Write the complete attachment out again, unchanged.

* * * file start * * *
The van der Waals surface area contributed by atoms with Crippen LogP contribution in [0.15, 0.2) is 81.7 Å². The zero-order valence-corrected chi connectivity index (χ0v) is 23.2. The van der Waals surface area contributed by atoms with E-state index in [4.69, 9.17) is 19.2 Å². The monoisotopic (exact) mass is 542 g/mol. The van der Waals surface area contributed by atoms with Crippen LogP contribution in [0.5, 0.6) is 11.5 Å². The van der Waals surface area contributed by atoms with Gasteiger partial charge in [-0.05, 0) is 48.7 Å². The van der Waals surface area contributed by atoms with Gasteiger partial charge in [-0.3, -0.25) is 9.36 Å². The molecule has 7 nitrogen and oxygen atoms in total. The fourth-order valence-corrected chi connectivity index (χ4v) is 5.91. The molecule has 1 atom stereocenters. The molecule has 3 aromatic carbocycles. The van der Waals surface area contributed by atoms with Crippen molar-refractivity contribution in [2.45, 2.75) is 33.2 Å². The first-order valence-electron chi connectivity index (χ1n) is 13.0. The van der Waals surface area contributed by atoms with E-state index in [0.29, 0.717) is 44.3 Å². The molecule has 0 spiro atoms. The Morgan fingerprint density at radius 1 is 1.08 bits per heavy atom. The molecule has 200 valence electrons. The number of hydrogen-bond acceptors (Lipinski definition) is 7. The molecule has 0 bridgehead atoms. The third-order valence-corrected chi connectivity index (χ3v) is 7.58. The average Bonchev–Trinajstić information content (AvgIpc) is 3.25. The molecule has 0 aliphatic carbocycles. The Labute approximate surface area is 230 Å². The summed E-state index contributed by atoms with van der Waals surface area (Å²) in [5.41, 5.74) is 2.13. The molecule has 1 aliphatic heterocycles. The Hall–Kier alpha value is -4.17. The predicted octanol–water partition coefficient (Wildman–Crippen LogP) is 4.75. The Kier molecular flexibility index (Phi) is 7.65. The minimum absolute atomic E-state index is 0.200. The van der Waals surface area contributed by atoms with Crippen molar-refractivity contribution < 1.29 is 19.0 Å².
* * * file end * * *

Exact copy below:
The van der Waals surface area contributed by atoms with Crippen LogP contribution in [0.15, 0.2) is 81.7 Å². The zero-order valence-corrected chi connectivity index (χ0v) is 23.2. The van der Waals surface area contributed by atoms with E-state index in [4.69, 9.17) is 19.2 Å². The monoisotopic (exact) mass is 542 g/mol. The van der Waals surface area contributed by atoms with Crippen LogP contribution in [0.5, 0.6) is 11.5 Å². The van der Waals surface area contributed by atoms with Gasteiger partial charge in [-0.05, 0) is 48.7 Å². The van der Waals surface area contributed by atoms with Gasteiger partial charge in [-0.3, -0.25) is 9.36 Å². The molecule has 7 nitrogen and oxygen atoms in total. The fourth-order valence-corrected chi connectivity index (χ4v) is 5.91. The molecule has 1 atom stereocenters. The molecule has 3 aromatic carbocycles. The van der Waals surface area contributed by atoms with Crippen molar-refractivity contribution in [2.45, 2.75) is 33.2 Å². The first-order valence-electron chi connectivity index (χ1n) is 13.0. The van der Waals surface area contributed by atoms with E-state index in [0.29, 0.717) is 44.3 Å². The molecule has 0 spiro atoms. The Morgan fingerprint density at radius 1 is 1.08 bits per heavy atom. The molecule has 200 valence electrons. The number of hydrogen-bond acceptors (Lipinski definition) is 7. The molecule has 0 bridgehead atoms. The third-order valence-corrected chi connectivity index (χ3v) is 7.58. The average Bonchev–Trinajstić information content (AvgIpc) is 3.25. The molecule has 0 aliphatic carbocycles. The Labute approximate surface area is 230 Å². The summed E-state index contributed by atoms with van der Waals surface area (Å²) in [5.41, 5.74) is 2.13. The molecule has 1 aliphatic heterocycles. The Hall–Kier alpha value is -4.17. The predicted octanol–water partition coefficient (Wildman–Crippen LogP) is 4.75. The Kier molecular flexibility index (Phi) is 7.65. The minimum absolute atomic E-state index is 0.200. The van der Waals surface area contributed by atoms with Crippen molar-refractivity contribution < 1.29 is 19.0 Å².